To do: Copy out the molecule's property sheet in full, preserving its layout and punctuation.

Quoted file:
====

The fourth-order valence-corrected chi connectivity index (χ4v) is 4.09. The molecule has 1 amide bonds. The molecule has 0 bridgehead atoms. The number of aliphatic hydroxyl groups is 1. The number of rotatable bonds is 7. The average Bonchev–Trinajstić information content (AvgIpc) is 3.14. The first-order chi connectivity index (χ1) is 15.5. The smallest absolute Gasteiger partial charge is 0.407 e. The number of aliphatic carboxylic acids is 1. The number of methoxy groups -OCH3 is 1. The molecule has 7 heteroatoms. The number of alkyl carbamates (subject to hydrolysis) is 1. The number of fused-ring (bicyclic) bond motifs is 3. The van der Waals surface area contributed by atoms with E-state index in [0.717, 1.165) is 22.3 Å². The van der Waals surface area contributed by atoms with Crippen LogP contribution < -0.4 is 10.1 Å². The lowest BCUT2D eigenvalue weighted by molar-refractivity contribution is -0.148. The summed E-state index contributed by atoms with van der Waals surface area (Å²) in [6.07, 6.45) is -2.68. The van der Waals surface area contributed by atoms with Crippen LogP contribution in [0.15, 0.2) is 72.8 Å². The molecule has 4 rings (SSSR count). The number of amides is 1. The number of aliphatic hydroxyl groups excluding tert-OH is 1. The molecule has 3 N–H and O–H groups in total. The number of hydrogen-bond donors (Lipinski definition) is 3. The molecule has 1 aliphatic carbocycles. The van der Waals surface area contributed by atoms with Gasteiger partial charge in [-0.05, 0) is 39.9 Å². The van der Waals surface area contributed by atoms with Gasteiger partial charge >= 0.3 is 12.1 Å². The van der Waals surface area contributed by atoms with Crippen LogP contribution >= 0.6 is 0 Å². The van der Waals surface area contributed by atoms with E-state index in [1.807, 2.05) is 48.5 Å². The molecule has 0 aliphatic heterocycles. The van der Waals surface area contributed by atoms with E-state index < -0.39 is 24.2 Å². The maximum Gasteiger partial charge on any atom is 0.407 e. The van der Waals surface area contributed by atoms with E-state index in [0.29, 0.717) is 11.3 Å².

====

The fourth-order valence-corrected chi connectivity index (χ4v) is 4.09. The molecule has 1 amide bonds. The molecule has 0 bridgehead atoms. The number of aliphatic hydroxyl groups is 1. The number of rotatable bonds is 7. The average Bonchev–Trinajstić information content (AvgIpc) is 3.14. The first-order chi connectivity index (χ1) is 15.5. The smallest absolute Gasteiger partial charge is 0.407 e. The number of aliphatic carboxylic acids is 1. The number of methoxy groups -OCH3 is 1. The molecule has 7 heteroatoms. The number of alkyl carbamates (subject to hydrolysis) is 1. The number of fused-ring (bicyclic) bond motifs is 3. The van der Waals surface area contributed by atoms with E-state index in [0.717, 1.165) is 22.3 Å². The van der Waals surface area contributed by atoms with Crippen LogP contribution < -0.4 is 10.1 Å². The lowest BCUT2D eigenvalue weighted by molar-refractivity contribution is -0.148. The summed E-state index contributed by atoms with van der Waals surface area (Å²) in [6.07, 6.45) is -2.68. The van der Waals surface area contributed by atoms with Crippen LogP contribution in [0.15, 0.2) is 72.8 Å². The molecule has 4 rings (SSSR count). The number of amides is 1. The number of aliphatic hydroxyl groups excluding tert-OH is 1. The molecule has 3 N–H and O–H groups in total. The number of hydrogen-bond donors (Lipinski definition) is 3. The molecule has 1 aliphatic carbocycles. The van der Waals surface area contributed by atoms with Gasteiger partial charge in [-0.05, 0) is 39.9 Å². The van der Waals surface area contributed by atoms with Gasteiger partial charge >= 0.3 is 12.1 Å². The van der Waals surface area contributed by atoms with Crippen LogP contribution >= 0.6 is 0 Å². The van der Waals surface area contributed by atoms with E-state index in [1.807, 2.05) is 48.5 Å². The molecule has 0 aliphatic heterocycles. The van der Waals surface area contributed by atoms with E-state index < -0.39 is 24.2 Å². The maximum Gasteiger partial charge on any atom is 0.407 e. The van der Waals surface area contributed by atoms with E-state index in [0.29, 0.717) is 11.3 Å².